The characteristics of the hebrew god from a monotheist religious point of view

Three things were arguably decisive.

The characteristics of the hebrew god from a monotheist religious point of view

Journal Chris Krause The questions are posed: The Hebrew God essentially manifests as a ruthless, unreasoning and murderous tyrant [4] who instills in his people a legacy of conquest by declaring that a large swathe of the Levant [5] was to be divinely granted to them, lands which at the time were populated by many other peoples, nations which the Tanakh contends were destroyed by the Jews in ascension of their manifest destiny.

The Hebrew God is customarily referred to as being omnipotent all powerfulomniscient all knowing and omnibenevolent all loving although this may very well be a contemporary perception as there are numerous internal contradictions to these claims within the Bible itself [6] [7] [8].

The Hebrew God, part of a monotheistic religion, had human qualities, for he was demanding yet compassionate towards his people and His characteristics allowed the Hebrew religion to continue on through time. Thats one of the peculiar things about the Hebrew religion. Why did their religion. In the Hebrew Tanakh, God is referred to as Elohim or Adonai, in addition to other names. In Islam, and competing claims as to God's characteristics, aims, and actions, have led to the development of ideas of omnitheism, Another view is religious pluralism. A pluralist typically believes that his religion is the right one, but does not. to prove the point in the context of a revealed religion but shut off discussion II. DO MONOTHEIST RELIGIONS WORSHIP THE SAME GOD? By their own word all monotheist religions — religions that define the omnipotent and universal God they worship as singular, unique, and “if there should be a monotheist God, of what .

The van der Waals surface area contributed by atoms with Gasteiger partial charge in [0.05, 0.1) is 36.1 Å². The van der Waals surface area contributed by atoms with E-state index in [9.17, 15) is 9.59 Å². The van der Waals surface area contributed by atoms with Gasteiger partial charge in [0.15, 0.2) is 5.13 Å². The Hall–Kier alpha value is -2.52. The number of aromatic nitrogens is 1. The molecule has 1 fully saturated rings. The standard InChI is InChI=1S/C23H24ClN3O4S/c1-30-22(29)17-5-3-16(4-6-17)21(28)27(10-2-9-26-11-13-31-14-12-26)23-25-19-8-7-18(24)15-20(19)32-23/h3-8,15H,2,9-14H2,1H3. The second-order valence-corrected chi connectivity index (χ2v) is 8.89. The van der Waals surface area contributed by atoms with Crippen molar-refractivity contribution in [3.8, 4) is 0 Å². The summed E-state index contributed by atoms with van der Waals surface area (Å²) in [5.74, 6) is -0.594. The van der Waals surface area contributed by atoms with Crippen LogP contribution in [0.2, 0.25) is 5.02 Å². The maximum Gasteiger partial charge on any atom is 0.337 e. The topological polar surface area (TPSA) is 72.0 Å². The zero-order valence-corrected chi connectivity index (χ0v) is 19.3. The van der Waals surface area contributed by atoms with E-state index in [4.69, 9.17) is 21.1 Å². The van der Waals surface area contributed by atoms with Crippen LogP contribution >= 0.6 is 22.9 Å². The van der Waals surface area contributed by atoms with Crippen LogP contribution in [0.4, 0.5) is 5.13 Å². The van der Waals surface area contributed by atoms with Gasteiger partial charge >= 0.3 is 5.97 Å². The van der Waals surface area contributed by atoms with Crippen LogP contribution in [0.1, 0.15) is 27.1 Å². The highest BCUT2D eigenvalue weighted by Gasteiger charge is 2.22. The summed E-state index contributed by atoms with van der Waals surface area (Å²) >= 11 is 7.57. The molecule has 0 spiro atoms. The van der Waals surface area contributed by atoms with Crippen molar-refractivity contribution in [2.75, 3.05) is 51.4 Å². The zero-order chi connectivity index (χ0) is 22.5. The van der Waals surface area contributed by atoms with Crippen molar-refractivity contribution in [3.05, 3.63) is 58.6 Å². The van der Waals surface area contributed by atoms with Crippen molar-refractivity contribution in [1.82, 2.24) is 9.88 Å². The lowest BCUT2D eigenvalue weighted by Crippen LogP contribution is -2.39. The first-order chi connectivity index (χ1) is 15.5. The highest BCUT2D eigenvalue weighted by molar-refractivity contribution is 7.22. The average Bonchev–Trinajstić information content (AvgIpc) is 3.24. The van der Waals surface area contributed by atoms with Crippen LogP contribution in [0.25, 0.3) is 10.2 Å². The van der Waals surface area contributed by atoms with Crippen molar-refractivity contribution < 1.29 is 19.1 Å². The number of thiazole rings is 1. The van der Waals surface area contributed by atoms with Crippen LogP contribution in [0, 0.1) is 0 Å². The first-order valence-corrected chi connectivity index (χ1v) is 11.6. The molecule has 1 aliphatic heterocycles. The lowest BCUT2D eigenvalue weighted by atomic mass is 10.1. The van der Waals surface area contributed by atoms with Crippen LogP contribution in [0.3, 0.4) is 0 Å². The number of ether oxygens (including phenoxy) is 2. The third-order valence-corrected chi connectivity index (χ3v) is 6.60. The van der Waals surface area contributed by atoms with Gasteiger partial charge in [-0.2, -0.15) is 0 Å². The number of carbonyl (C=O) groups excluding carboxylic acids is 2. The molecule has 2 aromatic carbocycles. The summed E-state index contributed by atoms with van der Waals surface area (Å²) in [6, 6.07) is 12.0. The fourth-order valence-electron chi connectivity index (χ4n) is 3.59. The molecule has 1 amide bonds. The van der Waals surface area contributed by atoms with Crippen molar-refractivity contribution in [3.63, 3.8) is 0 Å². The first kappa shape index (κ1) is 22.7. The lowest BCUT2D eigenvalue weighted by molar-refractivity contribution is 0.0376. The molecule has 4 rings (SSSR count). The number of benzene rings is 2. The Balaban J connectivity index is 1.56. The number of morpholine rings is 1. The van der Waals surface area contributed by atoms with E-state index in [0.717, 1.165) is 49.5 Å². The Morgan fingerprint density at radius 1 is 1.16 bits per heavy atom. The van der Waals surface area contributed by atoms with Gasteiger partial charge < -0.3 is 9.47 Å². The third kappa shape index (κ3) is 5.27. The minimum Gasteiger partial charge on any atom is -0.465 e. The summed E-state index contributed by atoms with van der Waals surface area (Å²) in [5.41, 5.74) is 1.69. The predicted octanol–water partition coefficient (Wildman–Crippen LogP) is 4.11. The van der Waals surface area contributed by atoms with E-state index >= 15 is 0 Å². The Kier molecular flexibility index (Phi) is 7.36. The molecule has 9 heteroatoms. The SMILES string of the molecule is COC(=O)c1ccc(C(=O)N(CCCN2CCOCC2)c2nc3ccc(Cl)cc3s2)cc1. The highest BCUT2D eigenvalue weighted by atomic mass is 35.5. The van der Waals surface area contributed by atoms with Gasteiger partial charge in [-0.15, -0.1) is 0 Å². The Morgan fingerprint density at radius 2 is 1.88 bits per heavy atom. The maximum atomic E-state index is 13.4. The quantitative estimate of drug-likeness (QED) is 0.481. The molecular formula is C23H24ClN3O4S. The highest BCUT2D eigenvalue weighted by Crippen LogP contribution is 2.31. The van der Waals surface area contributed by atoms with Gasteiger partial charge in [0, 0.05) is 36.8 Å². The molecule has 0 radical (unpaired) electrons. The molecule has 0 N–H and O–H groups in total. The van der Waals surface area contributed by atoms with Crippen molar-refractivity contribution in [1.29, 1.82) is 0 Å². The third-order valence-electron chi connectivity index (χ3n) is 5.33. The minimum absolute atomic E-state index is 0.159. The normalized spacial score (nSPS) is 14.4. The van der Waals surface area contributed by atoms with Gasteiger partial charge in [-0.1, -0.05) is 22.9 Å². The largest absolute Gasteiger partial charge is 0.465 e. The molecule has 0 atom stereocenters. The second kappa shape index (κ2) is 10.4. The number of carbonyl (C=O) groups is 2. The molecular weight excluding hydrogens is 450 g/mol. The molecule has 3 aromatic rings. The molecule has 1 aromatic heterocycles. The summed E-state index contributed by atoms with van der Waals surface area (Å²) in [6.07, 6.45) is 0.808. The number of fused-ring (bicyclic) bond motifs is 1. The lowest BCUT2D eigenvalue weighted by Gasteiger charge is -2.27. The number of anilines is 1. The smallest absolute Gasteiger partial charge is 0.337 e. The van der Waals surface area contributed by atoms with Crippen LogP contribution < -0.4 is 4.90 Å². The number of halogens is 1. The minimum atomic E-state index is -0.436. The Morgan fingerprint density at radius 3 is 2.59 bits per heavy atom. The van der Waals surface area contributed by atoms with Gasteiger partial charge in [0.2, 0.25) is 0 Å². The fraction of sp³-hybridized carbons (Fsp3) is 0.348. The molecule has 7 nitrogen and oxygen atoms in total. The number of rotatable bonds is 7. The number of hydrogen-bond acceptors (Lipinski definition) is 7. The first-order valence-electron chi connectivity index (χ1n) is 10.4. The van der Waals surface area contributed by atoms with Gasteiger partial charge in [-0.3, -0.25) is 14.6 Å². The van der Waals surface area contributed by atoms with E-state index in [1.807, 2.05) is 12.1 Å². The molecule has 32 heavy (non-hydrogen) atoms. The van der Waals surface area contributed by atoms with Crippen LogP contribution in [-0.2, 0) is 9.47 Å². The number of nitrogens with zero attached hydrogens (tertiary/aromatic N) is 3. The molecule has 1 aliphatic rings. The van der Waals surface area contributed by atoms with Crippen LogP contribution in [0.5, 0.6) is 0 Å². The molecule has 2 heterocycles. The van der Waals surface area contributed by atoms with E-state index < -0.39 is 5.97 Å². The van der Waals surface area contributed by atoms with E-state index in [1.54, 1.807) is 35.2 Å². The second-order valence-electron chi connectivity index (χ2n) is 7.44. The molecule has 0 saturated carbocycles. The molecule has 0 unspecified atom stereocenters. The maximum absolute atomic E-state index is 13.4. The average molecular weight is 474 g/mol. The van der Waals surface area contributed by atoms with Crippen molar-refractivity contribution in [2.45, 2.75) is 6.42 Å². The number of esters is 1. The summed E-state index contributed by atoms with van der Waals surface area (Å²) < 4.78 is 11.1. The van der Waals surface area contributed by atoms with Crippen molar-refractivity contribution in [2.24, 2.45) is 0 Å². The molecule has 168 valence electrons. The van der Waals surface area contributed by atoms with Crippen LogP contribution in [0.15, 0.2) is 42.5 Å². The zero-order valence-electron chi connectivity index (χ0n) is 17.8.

Of particular absurdity is the latter claim that God is all loving, considering that it has been estimated by some scholars that he was personally responsible for at least 33, deaths in the Tanakh [9].

God is obsessed with sumptuary laws and the use and nature of our genitals, destroying those who do not obey seemingly random or nonsensical commandants. This latter incarnation of God, a mysterious force that promises redemption to those who act righteously and unknowable barbarism to those who act poorly in the cosmic afterlife, is the more-or-less contemporary Hebrew God.